It is important to note that SeQuential only owns one station, the solar-powered biofuel station in Eugene; SeQuential can not set prices at any other locations or with distributors. (See all locations and distributors).

If you find the price of biodiesel is too high for you, you can mitigate this is by using biodiesel / petroleum diesel blends. Just fill up partly with petroleum diesel and then top off with biodiesel - the fuels will mix in your tank and it can save you some money. Also, driving less cuts down on fuel costs - try to combine errands into one trip, carpool and when able, take public transportation or ride your bike!

Jan 23, 2008

Bang for the buck or personal connection?

The other day I took a call from a small bookstore, asking for one of us to give a presentation on biofuels. After looking at schedules and the hours people will be putting in at the Good Earth Home and Garden show this weekend, I turned the bookstore down; I haven't been able to stop thinking about this since.

Recently, I have been pushing to get more 'bang for the buck' out of events - with limited time and resources, it makes more sense to talk to 500 people at a trade show instead of 15 at a bookstore. That said, turning the bookstore down felt wrong. After all, these people wanted to learn about biofuels!

Traditionally, SeQuential has done a ton of educational events, from tabling at the Muddy Boot Festival, to having a full tradeshow setups, to giving small talks at various Rotary chapters. I personally have put in hours and hours at events (as have many of us at SQ) and really appreciate the value of face-to-face contact; it gets more across that a pamphlet ever will.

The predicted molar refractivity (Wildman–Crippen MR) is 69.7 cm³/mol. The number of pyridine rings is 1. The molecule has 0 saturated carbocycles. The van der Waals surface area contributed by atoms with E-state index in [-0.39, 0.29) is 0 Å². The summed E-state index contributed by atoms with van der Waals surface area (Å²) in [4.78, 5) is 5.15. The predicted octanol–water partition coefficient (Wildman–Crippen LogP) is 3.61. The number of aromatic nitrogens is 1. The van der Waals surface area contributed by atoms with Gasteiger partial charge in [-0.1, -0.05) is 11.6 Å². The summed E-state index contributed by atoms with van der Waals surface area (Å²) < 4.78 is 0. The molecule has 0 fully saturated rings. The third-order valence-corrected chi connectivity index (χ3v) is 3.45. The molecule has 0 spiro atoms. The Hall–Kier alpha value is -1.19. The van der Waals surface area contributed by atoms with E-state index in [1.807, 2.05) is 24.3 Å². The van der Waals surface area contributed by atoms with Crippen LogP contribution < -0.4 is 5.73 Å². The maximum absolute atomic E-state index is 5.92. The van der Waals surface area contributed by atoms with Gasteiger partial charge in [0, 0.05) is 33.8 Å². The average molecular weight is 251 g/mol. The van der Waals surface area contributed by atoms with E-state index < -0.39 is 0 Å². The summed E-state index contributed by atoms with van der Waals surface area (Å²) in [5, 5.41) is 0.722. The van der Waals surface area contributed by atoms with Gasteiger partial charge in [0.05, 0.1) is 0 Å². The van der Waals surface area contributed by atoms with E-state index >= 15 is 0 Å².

When it is all boiled down, the hard truth is that there are only so many hours in the day; there are more opportunities to present than we have time to. To make the largest impact as possible on greenhouse gases, energy security and local economies, you have to educate as many people as you can on the simple fact that they have the choice to use a cleaner burning fuel.

This is no criticism against smaller events - I would wholeheartedly prefer to be at them, but it just reflects the situation the world is in and the potential for communities to make change on a global scale. By talking to 500 people at a home show, I feel SQ can help make a bigger impact, faster. Even though the connection isn't as deep, the education component is strong enough to drive change.

Jan 16, 2008

Count your victories, not your problems.

One of the downsides of the information age is that we have access to a ton of troubling news from every corner of the globe - everything from cloned food (label it please) to melting glacial ice (less personal but equally ominous), to war, political scandals, etc. In light of all this, it can be hard to stay positive.